The NAACP Prison Project began on May 25, 1972 when the first NAACP prison branch was organized at the U.S. Federal Penitentiary in Lewisburg, Pennsylvania. The program has grown to 47 branches with a combined membership of over 4,000 members located in various states from California to West Virginia.
The NAACP Prison Program is designed:
- Reduce the inmate recidivism rate
- Assist in providing voter registration and voter education
- Address disparate treatment of inmates
- Address disparities in the criminal justice system
- Develop collaborative partnerships to assist in providing services to inmates (skill set training, tutoring, pre-release counseling, etc.)
- Identify and assess appropriate offender re-entry programs
- Assist in national, state and local efforts to re-enfranchise former inmates
- Reactivate former prison branches and organize new prison branches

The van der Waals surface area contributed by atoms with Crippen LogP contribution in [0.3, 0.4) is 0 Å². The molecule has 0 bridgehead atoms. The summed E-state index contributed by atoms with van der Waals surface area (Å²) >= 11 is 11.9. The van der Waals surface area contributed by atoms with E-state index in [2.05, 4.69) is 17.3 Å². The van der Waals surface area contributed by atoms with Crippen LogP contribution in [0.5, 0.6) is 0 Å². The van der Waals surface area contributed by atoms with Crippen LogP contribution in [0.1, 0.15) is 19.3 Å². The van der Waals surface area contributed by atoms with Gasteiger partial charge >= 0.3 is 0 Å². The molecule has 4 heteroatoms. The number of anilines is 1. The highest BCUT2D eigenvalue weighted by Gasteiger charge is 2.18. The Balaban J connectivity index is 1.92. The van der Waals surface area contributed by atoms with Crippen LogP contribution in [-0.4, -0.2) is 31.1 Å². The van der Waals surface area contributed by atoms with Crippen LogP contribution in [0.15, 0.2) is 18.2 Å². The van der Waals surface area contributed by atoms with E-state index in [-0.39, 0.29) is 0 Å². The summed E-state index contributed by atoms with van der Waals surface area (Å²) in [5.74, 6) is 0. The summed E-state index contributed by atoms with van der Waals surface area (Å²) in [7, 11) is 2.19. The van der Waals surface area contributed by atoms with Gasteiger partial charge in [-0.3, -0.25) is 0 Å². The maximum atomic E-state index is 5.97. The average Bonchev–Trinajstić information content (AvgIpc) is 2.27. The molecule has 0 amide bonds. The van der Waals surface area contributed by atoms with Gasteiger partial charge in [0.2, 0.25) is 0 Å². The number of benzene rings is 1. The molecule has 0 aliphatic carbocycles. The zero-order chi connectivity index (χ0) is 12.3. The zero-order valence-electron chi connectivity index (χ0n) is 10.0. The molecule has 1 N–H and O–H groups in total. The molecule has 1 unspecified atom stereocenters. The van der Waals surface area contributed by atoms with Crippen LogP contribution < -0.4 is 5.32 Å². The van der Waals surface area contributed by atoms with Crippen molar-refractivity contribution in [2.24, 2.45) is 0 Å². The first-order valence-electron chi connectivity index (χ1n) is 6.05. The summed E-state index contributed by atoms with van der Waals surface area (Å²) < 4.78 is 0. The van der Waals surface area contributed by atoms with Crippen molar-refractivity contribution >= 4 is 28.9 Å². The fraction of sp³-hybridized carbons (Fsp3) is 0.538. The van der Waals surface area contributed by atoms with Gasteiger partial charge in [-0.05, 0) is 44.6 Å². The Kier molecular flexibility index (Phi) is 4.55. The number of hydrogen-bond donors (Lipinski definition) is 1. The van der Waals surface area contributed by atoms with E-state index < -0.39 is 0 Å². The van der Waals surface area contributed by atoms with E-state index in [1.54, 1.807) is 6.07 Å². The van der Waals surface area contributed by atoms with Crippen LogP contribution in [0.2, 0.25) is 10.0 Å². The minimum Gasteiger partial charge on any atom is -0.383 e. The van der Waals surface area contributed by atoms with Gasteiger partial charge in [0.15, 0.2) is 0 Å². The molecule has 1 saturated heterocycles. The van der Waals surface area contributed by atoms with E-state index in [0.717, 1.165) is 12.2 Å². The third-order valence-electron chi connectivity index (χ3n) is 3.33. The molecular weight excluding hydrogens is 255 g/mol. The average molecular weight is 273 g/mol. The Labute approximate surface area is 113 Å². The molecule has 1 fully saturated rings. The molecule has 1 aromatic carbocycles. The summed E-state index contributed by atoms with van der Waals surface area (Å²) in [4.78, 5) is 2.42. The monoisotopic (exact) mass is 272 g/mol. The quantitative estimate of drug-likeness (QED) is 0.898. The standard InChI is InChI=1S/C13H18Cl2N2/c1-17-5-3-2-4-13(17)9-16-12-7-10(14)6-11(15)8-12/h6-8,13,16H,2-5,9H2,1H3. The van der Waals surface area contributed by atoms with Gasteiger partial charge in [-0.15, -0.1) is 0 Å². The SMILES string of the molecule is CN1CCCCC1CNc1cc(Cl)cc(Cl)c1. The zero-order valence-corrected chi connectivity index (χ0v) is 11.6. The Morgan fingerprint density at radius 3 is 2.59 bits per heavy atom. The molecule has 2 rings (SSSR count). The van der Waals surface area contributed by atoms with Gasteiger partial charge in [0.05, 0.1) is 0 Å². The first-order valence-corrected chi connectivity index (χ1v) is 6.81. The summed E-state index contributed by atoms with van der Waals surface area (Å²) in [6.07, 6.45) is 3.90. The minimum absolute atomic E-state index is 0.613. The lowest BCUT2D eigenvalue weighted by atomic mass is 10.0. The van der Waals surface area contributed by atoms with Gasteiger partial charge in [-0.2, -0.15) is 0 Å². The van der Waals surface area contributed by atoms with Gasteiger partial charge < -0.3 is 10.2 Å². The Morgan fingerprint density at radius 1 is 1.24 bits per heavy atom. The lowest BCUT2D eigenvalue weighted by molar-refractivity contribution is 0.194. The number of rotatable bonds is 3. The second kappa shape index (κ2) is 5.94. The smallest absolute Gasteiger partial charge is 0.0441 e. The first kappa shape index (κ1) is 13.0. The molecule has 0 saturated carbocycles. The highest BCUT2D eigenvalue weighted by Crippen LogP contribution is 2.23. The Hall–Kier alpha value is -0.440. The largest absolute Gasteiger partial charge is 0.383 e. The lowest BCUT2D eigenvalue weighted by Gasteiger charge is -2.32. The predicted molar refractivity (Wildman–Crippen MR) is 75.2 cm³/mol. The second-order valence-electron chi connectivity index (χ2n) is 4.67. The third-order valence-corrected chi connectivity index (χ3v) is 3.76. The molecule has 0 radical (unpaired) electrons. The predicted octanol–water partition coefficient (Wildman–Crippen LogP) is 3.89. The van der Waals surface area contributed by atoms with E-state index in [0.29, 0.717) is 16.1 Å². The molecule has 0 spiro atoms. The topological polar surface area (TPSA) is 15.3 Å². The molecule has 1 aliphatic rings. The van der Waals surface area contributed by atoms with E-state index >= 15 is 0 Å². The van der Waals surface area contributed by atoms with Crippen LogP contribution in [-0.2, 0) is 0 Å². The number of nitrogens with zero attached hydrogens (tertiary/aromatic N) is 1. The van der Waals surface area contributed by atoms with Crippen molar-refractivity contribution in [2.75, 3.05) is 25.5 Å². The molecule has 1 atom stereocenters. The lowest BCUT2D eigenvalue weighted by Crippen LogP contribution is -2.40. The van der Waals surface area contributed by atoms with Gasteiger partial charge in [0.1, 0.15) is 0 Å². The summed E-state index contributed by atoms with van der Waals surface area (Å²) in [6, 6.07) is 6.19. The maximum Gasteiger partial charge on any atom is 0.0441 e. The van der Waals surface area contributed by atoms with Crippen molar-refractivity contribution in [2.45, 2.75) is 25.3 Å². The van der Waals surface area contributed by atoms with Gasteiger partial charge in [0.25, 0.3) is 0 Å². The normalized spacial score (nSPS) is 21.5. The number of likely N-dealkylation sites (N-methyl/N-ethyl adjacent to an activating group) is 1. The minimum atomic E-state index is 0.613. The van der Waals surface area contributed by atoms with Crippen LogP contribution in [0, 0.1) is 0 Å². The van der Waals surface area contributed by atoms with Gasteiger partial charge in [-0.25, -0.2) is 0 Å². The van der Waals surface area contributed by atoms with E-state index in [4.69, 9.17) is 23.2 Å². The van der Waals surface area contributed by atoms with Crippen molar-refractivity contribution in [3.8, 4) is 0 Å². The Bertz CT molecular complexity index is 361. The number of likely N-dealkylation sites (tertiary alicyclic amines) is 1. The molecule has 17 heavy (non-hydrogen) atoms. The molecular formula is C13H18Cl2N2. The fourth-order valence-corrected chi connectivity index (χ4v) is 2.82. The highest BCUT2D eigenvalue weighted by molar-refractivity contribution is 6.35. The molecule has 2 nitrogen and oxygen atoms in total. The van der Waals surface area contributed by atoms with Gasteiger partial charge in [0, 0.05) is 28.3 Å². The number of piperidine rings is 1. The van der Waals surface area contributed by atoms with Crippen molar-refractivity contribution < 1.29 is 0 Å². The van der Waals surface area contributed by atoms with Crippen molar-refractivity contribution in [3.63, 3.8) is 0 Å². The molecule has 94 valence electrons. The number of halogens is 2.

The by providing mentoring, education and trade skills for inmates, it is the goal of the program that upon release, former inmates do not find their way back behind bars.
Locally, the Treasure Valley NAACP and the Idaho Department of Corrections will work together to provide additional features to the existing inmate programs, including:
- Provide educational classes in English, math, and reading (focusing in ABE and GED pre-work)
- Creative writing workshops
- Job-securing seminars with an emphasis on resume writing and tips for the interview process